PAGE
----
Wednesday, March 18, 2015

Jumping into JavaScript

In passing on .NET Rocks! and in blog posts, I've noticed folks whine and complain about JavaScript. I'm now starting to understand a little of what that's about :)  Now that I'm using JavaScript as my daily language, I too have stumbled on several of the language features that make in mildly difficult for a developer coming from another language to truly appreciate it.  However, I feel like to use JS effectively you have to embrace it flaws and all, and learn to have fun with the language.  I've read Douglas Crockford's JavaScript the Good Parts, but honestly I'll probably have to reread it several times before it all sinks in.

One of the things that I've noted about JavaScript is the huge number of libraries available to work with.  This is both a blessing and a curse.  On .NET Rocks! they sometimes talk about a tribe of JS frameworks, as several frameworks that work well together.  I like the concept of a witch's brew, with several JS frameworks stirred together, with a few JS incantations for good measure.  At first it all seems a little magical.

To illustrate my point, below is a table showing a few of the changes I've made in switching over to JS in my day job.

.NET - C# JS
Testing MS-Test & Moq Karma, Mocha, Sinon, Sinon-Chai, Chai-as-Promised, & Coffee Script
Ide Visual Studio webstorm, atom, & sublime - pick your poison, i use all three for different things
Build MS-Build Gulp & Webpack
Package management NuGet, & Chocolatey Bower, Node Package Manager
Frameworks WPF Angular
Declarative UI Code XAML HTML5, CSS

Many of the core concepts of front-end development are shared, MVC, MVVM, MV*, DI.  Good stuff that doesn't need to be re-learned.  The tooling and frameworks though are another matter.  The upside of the current JS world is the enormous amount of flexibility, the downside is the complexity and the learning curve to become productive.  Honestly, .NET keeps programmers fairly constrained to world of standard libraries, strongly typed code, and compile time error checks.  Stepping outside that world can be a little scary.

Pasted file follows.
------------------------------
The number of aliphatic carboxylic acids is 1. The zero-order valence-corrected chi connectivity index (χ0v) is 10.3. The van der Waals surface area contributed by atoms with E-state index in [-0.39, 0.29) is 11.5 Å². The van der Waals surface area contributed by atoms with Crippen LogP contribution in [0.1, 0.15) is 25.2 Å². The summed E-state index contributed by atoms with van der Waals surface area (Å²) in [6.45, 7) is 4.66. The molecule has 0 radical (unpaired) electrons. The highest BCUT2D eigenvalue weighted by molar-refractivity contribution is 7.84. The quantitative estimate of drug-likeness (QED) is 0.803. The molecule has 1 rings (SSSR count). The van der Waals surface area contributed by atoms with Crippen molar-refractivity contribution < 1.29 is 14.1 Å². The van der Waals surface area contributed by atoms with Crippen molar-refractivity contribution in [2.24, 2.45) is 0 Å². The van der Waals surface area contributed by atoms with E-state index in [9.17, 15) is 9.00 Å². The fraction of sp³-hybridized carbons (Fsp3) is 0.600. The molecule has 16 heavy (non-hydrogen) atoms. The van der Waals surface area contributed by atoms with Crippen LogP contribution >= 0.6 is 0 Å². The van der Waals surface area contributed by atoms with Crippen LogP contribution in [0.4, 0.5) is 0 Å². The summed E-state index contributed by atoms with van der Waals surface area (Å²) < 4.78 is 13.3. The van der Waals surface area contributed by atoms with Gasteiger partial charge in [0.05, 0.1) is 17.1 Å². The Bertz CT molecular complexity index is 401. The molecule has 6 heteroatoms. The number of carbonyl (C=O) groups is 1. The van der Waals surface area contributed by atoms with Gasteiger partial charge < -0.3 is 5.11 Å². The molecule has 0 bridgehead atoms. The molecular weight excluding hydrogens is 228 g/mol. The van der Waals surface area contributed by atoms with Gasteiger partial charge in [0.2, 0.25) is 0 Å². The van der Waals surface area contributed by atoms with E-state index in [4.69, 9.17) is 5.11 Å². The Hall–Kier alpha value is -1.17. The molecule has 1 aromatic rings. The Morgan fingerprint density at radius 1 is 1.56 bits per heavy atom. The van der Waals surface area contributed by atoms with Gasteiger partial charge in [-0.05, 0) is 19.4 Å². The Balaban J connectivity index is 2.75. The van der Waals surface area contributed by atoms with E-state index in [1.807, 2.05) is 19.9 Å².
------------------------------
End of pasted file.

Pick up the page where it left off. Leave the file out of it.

Microsoft has embraced the current development landscape of JS and is bringing more JS tooling into Visual Studio 2015.  I'm hopeful that the new tooling in VS2015 will make it the development platform of choice over Sublime, Atom or WebStorm.  Microsoft is really good at reducing the friction in the development experience, here's hoping they get it right for JavaScript!

Sunday, March 15, 2015

New Job

At the beginning of February I started working at ARI in Duluth MN.  Due to my work change I haven't had much time to blog.  I hope to make up for that in the near future.  My time has instead been dedicated to learning lots of new things as I spool up at work.  

Overall, I enjoyed my previous position where I worked mainly with .NET doing front end work with C# and XAML.  I was part of a very small team, creating custom lots of small custom desktop apps.  However, to grow we often need to leave our comfort zone.  In my new position I'm working as part of a mid-sized development team, on a very large web application.  Parts of it are written in ASP.NET using Web Forms, while new portions of the application are written using AngularJs.  I was given a choice of what I wanted to focus on when I started and I jumped at the chance to work on front end web development.  

After a little over a month on the job, I'm enjoying the challenge and learning lots along the way.  In the next few months I hope to share some of things I've noticed in switching from full time .NET development to JavaScript.

Saturday, March 14, 2015


There are more nights than I care to admit where I find myself burning the midnight oil...eyes watering from staring at my computer screen and endless amounts of code.  F.lux is a handy utility that changes the color temperature of the screen with sunset and sunrise.  It took a while to get used to the screen dimming down, but after a few weeks of use, it was unnoticeable.  That was until I switched to a different computer that didn't have f.lux installed and noticed that my eyes were hurting in the evenings.

Check it out: